I trekked back to Marl Loch rather disappointed that my visit to the beach was fruitless. However, I was pleased to see a Skylark sitting on the path in front of me. Maybe it was saying “keep looking as you never know what’s ahead”. The Sun came out in spells and I got a nice shot of some Eyebright, another flower in the “tiny but beautiful” category. Just before the footbridge I watched a Woodpigeon watching me as I passed by. My final capture at Aberlady was a long shot of a Curlew that flew in and landed close to the Little Egret I’d photographed earlier.

Skylark Eyebright
Wood Pigeon Curlew

My next idea was to revisit Musselburgh to try to see the King Eider juvenile I missed last week. I stopped briefly at Port Seton to check if I could see the reported leucistic Bar-tailed Godwit  was present - it was. With it on one of the Wrecked Craigs were other Godwits, Herring Gulls and Oystercatchers.

I swiftly moved on to the mouth of the River Esk in Musselburgh and set off along the path by the sea wall watching for Eiders . There were lots of Mute Swans near the wall but further along I had mixed feelings when I saw a flock of over 100 Eiders, most of whom were sleeping with their beaks tucked under their wings. It was an awesome sight but their plumages were mostly untidy and patternless brown and patchworks. It was going to be very difficult to find the King Eider. However, I patiently checked each bird for signs that it might have been the juvenile King Eider - light breast, but little on no white on a back of mainly light brown feathers, bright red and orange on the beak. Sadly I could see no bird fitting that description.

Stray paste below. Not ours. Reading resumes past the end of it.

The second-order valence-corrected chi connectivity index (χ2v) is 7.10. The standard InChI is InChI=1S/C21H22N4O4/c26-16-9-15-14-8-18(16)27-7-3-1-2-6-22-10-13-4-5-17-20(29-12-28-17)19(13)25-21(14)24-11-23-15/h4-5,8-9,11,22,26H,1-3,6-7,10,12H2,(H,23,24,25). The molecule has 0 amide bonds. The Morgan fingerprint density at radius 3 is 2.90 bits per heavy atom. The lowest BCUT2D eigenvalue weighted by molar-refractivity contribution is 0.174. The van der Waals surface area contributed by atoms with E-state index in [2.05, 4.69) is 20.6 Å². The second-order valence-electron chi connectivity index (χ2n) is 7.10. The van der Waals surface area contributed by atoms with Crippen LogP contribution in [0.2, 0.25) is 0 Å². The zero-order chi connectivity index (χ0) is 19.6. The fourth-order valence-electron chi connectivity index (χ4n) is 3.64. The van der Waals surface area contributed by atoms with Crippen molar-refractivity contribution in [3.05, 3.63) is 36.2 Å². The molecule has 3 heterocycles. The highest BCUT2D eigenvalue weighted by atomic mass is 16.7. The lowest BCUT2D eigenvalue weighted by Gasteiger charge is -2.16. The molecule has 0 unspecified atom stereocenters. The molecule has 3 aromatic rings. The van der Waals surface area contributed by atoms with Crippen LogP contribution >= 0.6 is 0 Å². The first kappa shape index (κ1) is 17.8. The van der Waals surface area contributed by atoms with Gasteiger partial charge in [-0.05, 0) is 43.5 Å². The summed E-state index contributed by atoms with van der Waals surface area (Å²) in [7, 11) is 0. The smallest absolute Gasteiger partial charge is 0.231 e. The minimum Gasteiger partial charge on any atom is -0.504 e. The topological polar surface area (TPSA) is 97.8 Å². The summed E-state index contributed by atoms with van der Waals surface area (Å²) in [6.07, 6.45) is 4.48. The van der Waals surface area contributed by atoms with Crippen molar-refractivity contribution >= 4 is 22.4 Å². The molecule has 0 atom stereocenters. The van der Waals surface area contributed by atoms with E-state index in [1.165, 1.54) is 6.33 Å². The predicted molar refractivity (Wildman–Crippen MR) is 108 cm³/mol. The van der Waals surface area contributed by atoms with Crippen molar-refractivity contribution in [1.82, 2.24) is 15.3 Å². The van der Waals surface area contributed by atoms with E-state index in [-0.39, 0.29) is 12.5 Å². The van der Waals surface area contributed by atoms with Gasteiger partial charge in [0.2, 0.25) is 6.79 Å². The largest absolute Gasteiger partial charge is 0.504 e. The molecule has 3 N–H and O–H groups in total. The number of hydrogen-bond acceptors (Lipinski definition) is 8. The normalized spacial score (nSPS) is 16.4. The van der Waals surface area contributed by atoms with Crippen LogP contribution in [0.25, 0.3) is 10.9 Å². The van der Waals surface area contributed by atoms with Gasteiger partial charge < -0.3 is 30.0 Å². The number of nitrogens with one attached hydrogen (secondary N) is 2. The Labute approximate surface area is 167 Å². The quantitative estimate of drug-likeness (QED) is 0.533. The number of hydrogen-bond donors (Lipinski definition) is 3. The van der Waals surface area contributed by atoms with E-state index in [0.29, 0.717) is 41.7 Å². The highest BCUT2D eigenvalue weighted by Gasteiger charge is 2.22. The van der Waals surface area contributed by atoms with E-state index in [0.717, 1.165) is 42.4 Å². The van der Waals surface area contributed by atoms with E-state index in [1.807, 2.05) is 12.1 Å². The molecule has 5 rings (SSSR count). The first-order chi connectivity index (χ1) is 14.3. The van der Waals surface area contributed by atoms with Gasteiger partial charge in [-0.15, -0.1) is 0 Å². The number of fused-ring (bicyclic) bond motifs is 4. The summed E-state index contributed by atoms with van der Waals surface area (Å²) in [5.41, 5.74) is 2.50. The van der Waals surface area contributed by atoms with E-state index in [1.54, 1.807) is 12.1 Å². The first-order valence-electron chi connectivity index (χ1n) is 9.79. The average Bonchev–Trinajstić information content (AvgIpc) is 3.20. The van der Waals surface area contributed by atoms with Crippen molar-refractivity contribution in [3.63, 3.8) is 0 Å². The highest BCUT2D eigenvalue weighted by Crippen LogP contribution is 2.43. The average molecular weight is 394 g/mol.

Mute Swan Male Eider
Eider in Eclipse Female Eider

Little families of Eider were sheltering on the rocks below the sea wall.

A lone walker on the opposite side of the river disturbed the many roosting birds. Suddenly Cormorants and Eiders were in a flap. The entire Goosander flock took to the water and paddled quickly into the Firth. The Carrion Crows were less concerned.

Cormorant Eclipse Eider
Goosander Carrion Crow

I had a thrilling conclusion to my visit when a number of Terns appeared on the scene and proceeded to dive for fish. I captured shots of a successful Common Tern  singing its delight as it flew off with its catch. There were also close passes of Sandwich Terns. As I photographed the Terns a cute Eider duckling paddled close to the wall where I was standing. I finished the day with a satisfying shot of a large Cormorant flying down the river.

Common Tern Sandwich Tern
Juvenile Eider Cormorant

In terms of bird sightings the outing finished better than it started. However, I got a good haul of insect and flower sightings. Highlights were the orchids and butterflies. Of the birds my favourites were the Terns. There’s never a dull moment with a Tern. I had a quick cup of tea and a chocolate biscuit before driving home fairly satisfied with pictures. Maybe summer will arrive next week.

Week ending: 19th June 2022: Musselburgh

The weather prediction for Scottish central belt was similar throughout: mild with sunny intervals. I thought then that I would try Musselburgh where there had been recent sightings of an immature King Eider . As I headed there, a tweet announced that it was in the mouth of the Esk only one hour before so I went straight there, forgoing my usual Morrisons breakfast.

Courtesy of Weather Pro  and BBC Tides

When I arrived the tide was very low and the nearest Eiders I could see were at least 300m out.

Undaunted, I set off along the seawall towards the Scrapes to see what I could see. I got off to a nice start when I snapped a Goldfinch foraging on the damp banks of the Eskmouth. This was followed by a shot of some Common Mallow growing by the pathside. Of course there were the usual Herring Gulls on the shore, but I am one of the few people who loves gulls so I never tire of photographing them.

Goldfinch Common Mallow